Source is <The Unknown Capablanca> by Brandreth and Hooper.

Jun-07-19  sneaky pete: This game was published in the November 1927 issue of Tijdschrift van den Nederlandschen Schaakbond. It ends with 23.Re8+! resigns. This was a simultaneous exhibition. After 23.Re8+ .. black had a couple of minutes to see the obvious mate in 2 after his only legal move, so resignation when Capablanca reappeared at his board is logical. The additional moves in The Unknown Capablanca are fake news.

The anonymous annotator in Tijdschrift, almost certainly Euwe, preceded the engines some 90 years by pointing out that 18... d5! would have spoiled the fun, and questionmarking 19... Qc5 with the observation that an ugly looking move like ... Qe6 or ... Qd6 with the intention of returning the Queen would have been better.

Nov-22-20  Chesgambit: Bc1 so strong
Premium Chessgames Member
  An Englishman: Good Evening: Look on the bright side, Mr. Souza Campos--like Vasconcellos and Celle, you have joined the chess immortals.

Reshevsky vs A Vasconcellos, 1944 Fischer vs O Celle, 1964

Oct-24-21  Atking: As it was noted by <Calli: <CowardlyKnight> Correct. Black can defend with 18...d5! The CG scorecard is right. This was a simul in Sao Paulo. Capablanca scored 21 wins 0 loses and allowed 2 draws.>> Indeed A simul isn't such thing as a serious game. Just one move to prepare the attack 16.R1d3 and end of the discussion 16...f6 17.Bxb6! ~ 18.Rh3
Oct-24-21  ajile: I like the cute way White delays development of his Q-Knight to avoid the bishop pin on b4. This line is of course the same as English Defense in transpositions. If White plays to stop Black's ideas Black simply plays ..c5 like in this game to get more of a Sicilian Defense structure. There is another fun line in the main variation where after the pin happens Black can try the crazy ..f5!? and get tactical chances. Black's whole opening revolves around the e4 square. White can also play an early a3 which spoils Black's fun.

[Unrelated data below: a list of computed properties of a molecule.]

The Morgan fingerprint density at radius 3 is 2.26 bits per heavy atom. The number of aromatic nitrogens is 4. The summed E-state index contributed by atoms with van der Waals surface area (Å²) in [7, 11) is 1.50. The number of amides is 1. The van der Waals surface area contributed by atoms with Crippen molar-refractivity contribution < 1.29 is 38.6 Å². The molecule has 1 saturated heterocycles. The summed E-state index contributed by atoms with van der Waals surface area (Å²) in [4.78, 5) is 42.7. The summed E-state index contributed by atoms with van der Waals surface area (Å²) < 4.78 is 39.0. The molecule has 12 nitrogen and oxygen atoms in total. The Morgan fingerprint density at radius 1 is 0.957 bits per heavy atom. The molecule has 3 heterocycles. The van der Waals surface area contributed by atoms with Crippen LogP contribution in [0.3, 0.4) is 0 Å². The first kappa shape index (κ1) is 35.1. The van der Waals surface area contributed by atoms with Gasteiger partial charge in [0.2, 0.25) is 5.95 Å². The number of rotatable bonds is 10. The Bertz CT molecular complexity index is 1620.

Premium Chessgames Member
  MissScarlett: This was about a month about before the world title match. I like to think that Alekhine was secreted in the crowd under a large sombrero.
Oct-24-21  Luckychess: This game is simply one of the 100million
examples of the genie CAPA !!!
Premium Chessgames Member
  Honza Cervenka: 17.Qxg6 is lovely but objectively incorrect idea. Black could refute white's combination with 18...d5 19.Nxd5 Rxd5! 20.Bxd5 Rf7 or even 20...Bc8. But decisive mistake was 19...Qc5? allowing mate in six. Instead of that 19...Qe6! 20.Nxf6 gxf6 21.Bxe6 dxe6 22.Rxd8+ Nxd8 23.Rxd8+ Kg7 24.Be3 Bxe4 leads to an equal ending of R+B with different coloured Bishops.
Premium Chessgames Member
  OhioChessFan: Pretty good pun.
Premium Chessgames Member
  GrahamClayton: 12...e5 - Campos gains control of d4 and prevents f4 by Capablanca, but at a high price - the a2-g8 diagonal is opened up and control over the d5 square is given up.
Premium Chessgames Member
  keypusher: The position after 19....Qc5 is given as a puzzle in <The Woodpecker Method>:

click for larger view

After 20.Rh3+ Kg8 21.Nxf6+!, if, 22.Bxf6 and mate on h8 can't be stopped. Very pretty.

After 21....Kf8 22.Rh8+ Ke7, in addition to 23.Re8+ as Capablanca played, 23.Ng8+ Ke8 24.Nh6+ and whether Black blocks the check with the rook or the queen, Bf7 is mate.